Kardong concludes that because religion was adaptive it is still planted deep within us and in our future. These ancient religious impulses are often unyielding when confronted by our comparatively recent capacity for rational and scientific understanding. This intractable quality in certain contexts can lead to violence and the other evils that throughout history and today serve as the worst examples of religious behavior.
Beyond God makes an important contribution to the understanding of religion from an evolutionary perspective.
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BEYOND GODEVOLUTION and the FUTURE of RELIGION
By KENNETH V. KARDONG
Prometheus BooksCopyright © 2010 Kenneth V. Kardong
All right reserved.
Chapter OneTHE CLEAN, THE SACRED, AND THE PURE
Cleanliness is indeed next to godliness. -John Wesley (1703-1791)
Germs in dirty places cause disease, so health is the gift of cleanliness. The term germ is a catchall word for any pathogenic microorganism, an infectious agent that causes disease. Clean up germs, and good health is your reward-a simple recipe with tacit results. Today, cleanliness is often an ingrained habit with practical benefits because we know the risks from hidden pathogens. Yet remarkably, the idea that germs cause disease is little more than a century old. Before then, disease was often thought to be caused not by germs but by a malicious spirit or crafty enemy bent on revenge or retribution.
In the ancient world, members of the priestly class commonly presided over the sick. Herbs and natural remedies might be applied, but much of the medical effort was focused on driving out the demons or devils through the administration of religious chants and exorcisms to eliminate the root cause. The Old Testament serves up much of this philosophy. The wrath of God or the malice of Satan caused the afflictions of Miriam and Uzziah (leprosy), Job (boils), Jehoram(dysentery), and Asa (fatal illness). The idea that an evil occult was behind bodily ills was present early in these ancient civilizations of Egypt, India, China, and Europe. Superstitions and fetishes were marshaled against disease. Five hundred years before Christ, Hippocrates broke with this tradition and developed in Greece a more scientific approach to the prevention and treatment of disease. Through the centuries, others would follow his lead but risked being charged as sorcerers and agents of Satan. Near the beginning of the thirteenth century, the Lateran Council of the Christian Church warned physicians, under pain of excommunication, not to administer medical treatment without ecclesiastical consultation. Saint Bernard declared it offensive to religion for monks to take medicine.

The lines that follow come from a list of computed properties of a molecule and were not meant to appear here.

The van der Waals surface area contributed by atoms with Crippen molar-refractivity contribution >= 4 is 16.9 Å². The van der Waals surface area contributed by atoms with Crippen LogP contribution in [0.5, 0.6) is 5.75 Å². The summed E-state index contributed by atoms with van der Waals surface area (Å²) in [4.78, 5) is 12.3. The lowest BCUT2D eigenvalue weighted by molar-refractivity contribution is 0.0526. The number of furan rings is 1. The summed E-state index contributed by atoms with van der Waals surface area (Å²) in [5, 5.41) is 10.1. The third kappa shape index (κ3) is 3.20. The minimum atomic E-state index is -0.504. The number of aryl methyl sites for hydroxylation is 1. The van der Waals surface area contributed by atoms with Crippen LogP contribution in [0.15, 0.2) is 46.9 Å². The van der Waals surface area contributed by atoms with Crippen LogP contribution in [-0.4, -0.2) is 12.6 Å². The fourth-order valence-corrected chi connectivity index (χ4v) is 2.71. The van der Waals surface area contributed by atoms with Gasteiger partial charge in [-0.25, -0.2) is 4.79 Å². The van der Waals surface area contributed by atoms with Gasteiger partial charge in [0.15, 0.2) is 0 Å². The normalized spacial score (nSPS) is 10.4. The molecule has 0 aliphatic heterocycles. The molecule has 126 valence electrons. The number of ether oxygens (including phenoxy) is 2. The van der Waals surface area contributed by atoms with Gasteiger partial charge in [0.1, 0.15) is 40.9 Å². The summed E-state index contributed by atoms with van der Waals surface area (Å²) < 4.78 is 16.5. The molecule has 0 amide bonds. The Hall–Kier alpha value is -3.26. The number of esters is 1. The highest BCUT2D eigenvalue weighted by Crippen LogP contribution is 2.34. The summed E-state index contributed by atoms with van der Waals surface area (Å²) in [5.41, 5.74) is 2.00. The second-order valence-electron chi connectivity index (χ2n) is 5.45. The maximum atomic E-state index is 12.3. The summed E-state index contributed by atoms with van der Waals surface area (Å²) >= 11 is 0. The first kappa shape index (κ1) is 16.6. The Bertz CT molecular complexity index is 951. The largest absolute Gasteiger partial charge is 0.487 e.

In medieval Europe, local pagan superstitions and Christian magic often combined in a theological strategy designed to disgust the demon tormenting the body and drive it out. Foul odors and mixtures were swallowed or applied to the hapless patient. These "medicines" were made from toad livers, the blood of frogs or rats, fragments of the hangman's rope, and even from body parts cut from hanged criminals. It got worse, including even ranker concoctions, but I only go so far as to mention that these included saliva and animal droppings. You can imagine the rest.
Attributing disease to supernatural sources continued to stymie emergence of scientific theories of medical treatment. There was the threat of imprisonment or burning at the stake on conviction for sorcery or witchcraft. The Salem witch trials of the late seventeenth century in New England illustrate how ready people were to believe that afflictions of the body were caused by a human culprit, an agent of the devil. Even in a more tolerant late nineteenth century, the "germ theory" of disease was slow in winning favor against the backdrop of embedded superstitions. Today, thousands swear by herbal remedies that show no medical evidence of efficacy but apparently bring placebo pleasures-feel-good psychology. Humans are reluctant to relinquish their faith in hunches and "natural" remedies.
But more than entrenched superstition and ecclesiastical threats impeded medical progress. Science itself lagged. In fact, it is hard to imagine how it could be otherwise. Germs lurk in fetid places, but unseen microorganisms do not announce their presence and so do not betray their threat. To verify their presence, instruments of science are needed-microscopes and chemical markers. To verify their role in a disease, microorganisms need to be clearly implicated. The instruments and techniques for doing this were finally developed in the nineteenth century. One of the first to use these tools of modern medical science discovered the source of one of history's great scourges: the bubonic plague.